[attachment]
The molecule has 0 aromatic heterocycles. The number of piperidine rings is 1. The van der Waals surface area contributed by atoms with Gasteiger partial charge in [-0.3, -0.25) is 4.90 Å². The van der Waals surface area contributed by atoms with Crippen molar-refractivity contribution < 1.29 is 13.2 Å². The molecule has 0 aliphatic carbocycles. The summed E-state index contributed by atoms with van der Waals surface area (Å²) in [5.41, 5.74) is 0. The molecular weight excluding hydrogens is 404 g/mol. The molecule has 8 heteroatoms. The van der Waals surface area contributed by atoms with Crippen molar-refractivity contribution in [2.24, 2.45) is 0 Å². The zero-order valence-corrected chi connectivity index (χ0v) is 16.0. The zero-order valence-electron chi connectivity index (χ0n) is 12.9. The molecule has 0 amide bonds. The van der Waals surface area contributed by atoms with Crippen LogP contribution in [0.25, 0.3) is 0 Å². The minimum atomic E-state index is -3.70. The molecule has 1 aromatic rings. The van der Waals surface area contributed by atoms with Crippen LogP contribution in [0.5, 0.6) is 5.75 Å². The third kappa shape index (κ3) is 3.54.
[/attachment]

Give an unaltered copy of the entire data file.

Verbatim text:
The molecule has 0 aromatic heterocycles. The number of piperidine rings is 1. The van der Waals surface area contributed by atoms with Gasteiger partial charge in [-0.3, -0.25) is 4.90 Å². The van der Waals surface area contributed by atoms with Crippen molar-refractivity contribution < 1.29 is 13.2 Å². The molecule has 0 aliphatic carbocycles. The summed E-state index contributed by atoms with van der Waals surface area (Å²) in [5.41, 5.74) is 0. The molecular weight excluding hydrogens is 404 g/mol. The molecule has 8 heteroatoms. The van der Waals surface area contributed by atoms with Crippen molar-refractivity contribution in [2.24, 2.45) is 0 Å². The zero-order valence-corrected chi connectivity index (χ0v) is 16.0. The zero-order valence-electron chi connectivity index (χ0n) is 12.9. The molecule has 0 amide bonds. The van der Waals surface area contributed by atoms with Crippen LogP contribution in [0.25, 0.3) is 0 Å². The minimum atomic E-state index is -3.70. The molecule has 1 aromatic rings. The van der Waals surface area contributed by atoms with Crippen LogP contribution in [0.5, 0.6) is 5.75 Å². The third kappa shape index (κ3) is 3.54.